In this section we will cover topics you probably learned in school or early in your dairy nutrition career. Our aim is to provide a review of information you might still need – but haven't studied recently.
Producers often say they are feeding “whey” to their herds, when in reality they are feeding a whey by-product. As nutritionists, it is important to know what is being fed. All by-products vary in sugar, protein and solids, as well as their value to the dairy cow.
To better understand whey as a by-product, it is best to understand the process:
• Sweet whey comes from cheese making. Ten pounds of milk make about 1 pound of cheese and 9 pounds of whey. Sweet whey is very valuable for other products.
• Sour whey is the other broad category of whey, primarily resulting from the manufacture of Greek yogurt, sour cream, cream cheese and cottage cheese. Much of this gets spread on fields or fed to pigs – and occasionally cows.
Sweet whey starts out at approximately 8% solids, consisting of 11% protein and 70% lactose (milk sugar), with the balance being minerals. The food and feed industries have long seen value in whey’s protein and lactose, developing processes to isolate these materials.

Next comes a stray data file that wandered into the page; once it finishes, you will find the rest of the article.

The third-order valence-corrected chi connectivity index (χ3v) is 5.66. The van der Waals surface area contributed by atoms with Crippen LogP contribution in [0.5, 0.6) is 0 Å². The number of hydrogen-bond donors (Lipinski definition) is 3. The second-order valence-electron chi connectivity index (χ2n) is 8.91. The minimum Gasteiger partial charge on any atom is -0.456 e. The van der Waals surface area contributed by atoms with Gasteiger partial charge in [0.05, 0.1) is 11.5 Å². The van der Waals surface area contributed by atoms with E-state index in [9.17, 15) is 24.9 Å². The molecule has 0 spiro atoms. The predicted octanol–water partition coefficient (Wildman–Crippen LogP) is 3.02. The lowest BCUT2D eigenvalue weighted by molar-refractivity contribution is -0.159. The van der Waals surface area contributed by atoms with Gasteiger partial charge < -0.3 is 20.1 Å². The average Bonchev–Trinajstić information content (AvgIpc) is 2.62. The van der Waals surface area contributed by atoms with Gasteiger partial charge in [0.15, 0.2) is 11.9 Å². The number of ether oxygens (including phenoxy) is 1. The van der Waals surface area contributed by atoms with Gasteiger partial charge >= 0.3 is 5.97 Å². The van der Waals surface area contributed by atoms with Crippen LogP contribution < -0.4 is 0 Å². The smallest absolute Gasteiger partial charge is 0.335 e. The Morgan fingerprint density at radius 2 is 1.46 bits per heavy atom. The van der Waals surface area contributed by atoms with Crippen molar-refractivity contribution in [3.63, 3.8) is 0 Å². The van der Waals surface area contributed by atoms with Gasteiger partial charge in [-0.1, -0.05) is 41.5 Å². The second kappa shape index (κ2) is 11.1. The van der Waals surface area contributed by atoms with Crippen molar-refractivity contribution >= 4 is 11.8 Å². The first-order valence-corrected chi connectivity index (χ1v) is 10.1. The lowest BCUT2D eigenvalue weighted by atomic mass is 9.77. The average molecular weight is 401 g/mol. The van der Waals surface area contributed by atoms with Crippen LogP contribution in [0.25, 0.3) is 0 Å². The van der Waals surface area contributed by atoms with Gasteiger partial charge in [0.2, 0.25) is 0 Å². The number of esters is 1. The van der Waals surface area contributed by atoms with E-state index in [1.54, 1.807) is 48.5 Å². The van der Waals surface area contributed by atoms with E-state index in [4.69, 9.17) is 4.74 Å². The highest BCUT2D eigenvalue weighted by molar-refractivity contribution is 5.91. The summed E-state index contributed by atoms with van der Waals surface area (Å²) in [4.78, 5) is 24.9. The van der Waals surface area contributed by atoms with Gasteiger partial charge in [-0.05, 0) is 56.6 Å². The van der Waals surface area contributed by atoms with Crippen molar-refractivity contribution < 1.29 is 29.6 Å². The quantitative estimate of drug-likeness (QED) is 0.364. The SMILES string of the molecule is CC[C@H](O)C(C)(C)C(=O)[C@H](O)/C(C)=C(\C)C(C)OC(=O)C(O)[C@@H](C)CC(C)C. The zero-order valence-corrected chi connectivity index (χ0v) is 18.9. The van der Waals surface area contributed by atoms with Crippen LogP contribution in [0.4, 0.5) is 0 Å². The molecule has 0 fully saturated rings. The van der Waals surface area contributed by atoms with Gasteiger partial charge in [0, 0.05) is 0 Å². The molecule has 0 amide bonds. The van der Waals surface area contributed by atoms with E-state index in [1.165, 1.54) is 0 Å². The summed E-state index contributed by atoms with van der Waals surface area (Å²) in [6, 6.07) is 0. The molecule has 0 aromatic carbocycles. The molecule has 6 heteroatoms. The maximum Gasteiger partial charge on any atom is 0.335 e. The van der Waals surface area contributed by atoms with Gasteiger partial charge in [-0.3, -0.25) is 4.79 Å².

For example, sweet whey is commonly run through a ultrafiltration (UF) membrane to extract the protein fraction from the lactose fraction. The protein can then be concentrated, yielding 34% whey protein concentrate (WPC 34), often used for calf milk replacers; and concentrations up to as high as 90%, used for human food products.
What is left over from the UF is whey permeate. Although this is occasionally sold as dairy feed, the considerable value contained in its high lactose level means that’s normally not the case. The majority of whey permeate is sent to dryers, where the lactose is crystalized and dried into a powder, utilized in human products such as baby formula.
Unconcentrated permeate is about 6% solids. Many processing plants will concentrate the permeate through reverse osmosis (RO) up to 20% solids or more. The lactose in permeate is in the 65% to 85% range, with protein in the 3% to 8% range. It is important when formulating rations with permeate to have the source analyzed for components, so you can be certain of the total sugar and protein being fed.
Lactose in permeate is made up of two molecules, glucose and galactose. The organic acids produced from feeding these sugar molecules vary depending on the base ration fed, but primarily increase propionate (1, 2, 3). While lactose appears to help increase microbial protein in early lactation, there is also an increase in butyrate, which then leads to an increase in BHBA levels. It’s important to monitor herds fed this product to make sure there isn't an associated increase in clinical cases of ketosis.